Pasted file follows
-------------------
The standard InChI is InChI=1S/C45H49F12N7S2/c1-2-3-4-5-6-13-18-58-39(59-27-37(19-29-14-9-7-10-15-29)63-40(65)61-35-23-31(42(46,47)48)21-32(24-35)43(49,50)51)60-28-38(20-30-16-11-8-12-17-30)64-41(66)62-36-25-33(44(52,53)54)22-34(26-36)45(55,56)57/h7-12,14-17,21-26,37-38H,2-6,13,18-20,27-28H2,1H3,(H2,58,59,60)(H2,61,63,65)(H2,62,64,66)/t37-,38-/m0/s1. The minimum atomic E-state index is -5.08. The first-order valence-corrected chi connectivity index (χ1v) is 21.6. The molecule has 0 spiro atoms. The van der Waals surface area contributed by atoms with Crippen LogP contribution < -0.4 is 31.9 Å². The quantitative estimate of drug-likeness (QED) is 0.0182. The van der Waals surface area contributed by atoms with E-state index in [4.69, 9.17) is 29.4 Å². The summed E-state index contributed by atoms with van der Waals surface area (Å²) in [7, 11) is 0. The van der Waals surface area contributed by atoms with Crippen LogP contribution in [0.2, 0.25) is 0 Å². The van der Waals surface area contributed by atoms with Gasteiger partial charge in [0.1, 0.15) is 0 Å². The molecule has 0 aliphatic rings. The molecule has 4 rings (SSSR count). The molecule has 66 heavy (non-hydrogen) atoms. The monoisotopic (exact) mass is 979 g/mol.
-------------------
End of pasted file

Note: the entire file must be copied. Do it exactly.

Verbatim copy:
The standard InChI is InChI=1S/C45H49F12N7S2/c1-2-3-4-5-6-13-18-58-39(59-27-37(19-29-14-9-7-10-15-29)63-40(65)61-35-23-31(42(46,47)48)21-32(24-35)43(49,50)51)60-28-38(20-30-16-11-8-12-17-30)64-41(66)62-36-25-33(44(52,53)54)22-34(26-36)45(55,56)57/h7-12,14-17,21-26,37-38H,2-6,13,18-20,27-28H2,1H3,(H2,58,59,60)(H2,61,63,65)(H2,62,64,66)/t37-,38-/m0/s1. The minimum atomic E-state index is -5.08. The first-order valence-corrected chi connectivity index (χ1v) is 21.6. The molecule has 0 spiro atoms. The van der Waals surface area contributed by atoms with Crippen LogP contribution < -0.4 is 31.9 Å². The quantitative estimate of drug-likeness (QED) is 0.0182. The van der Waals surface area contributed by atoms with E-state index in [4.69, 9.17) is 29.4 Å². The summed E-state index contributed by atoms with van der Waals surface area (Å²) in [7, 11) is 0. The van der Waals surface area contributed by atoms with Crippen LogP contribution in [0.2, 0.25) is 0 Å². The van der Waals surface area contributed by atoms with Gasteiger partial charge in [0.1, 0.15) is 0 Å². The molecule has 0 aliphatic rings. The molecule has 4 rings (SSSR count). The molecule has 66 heavy (non-hydrogen) atoms. The monoisotopic (exact) mass is 979 g/mol.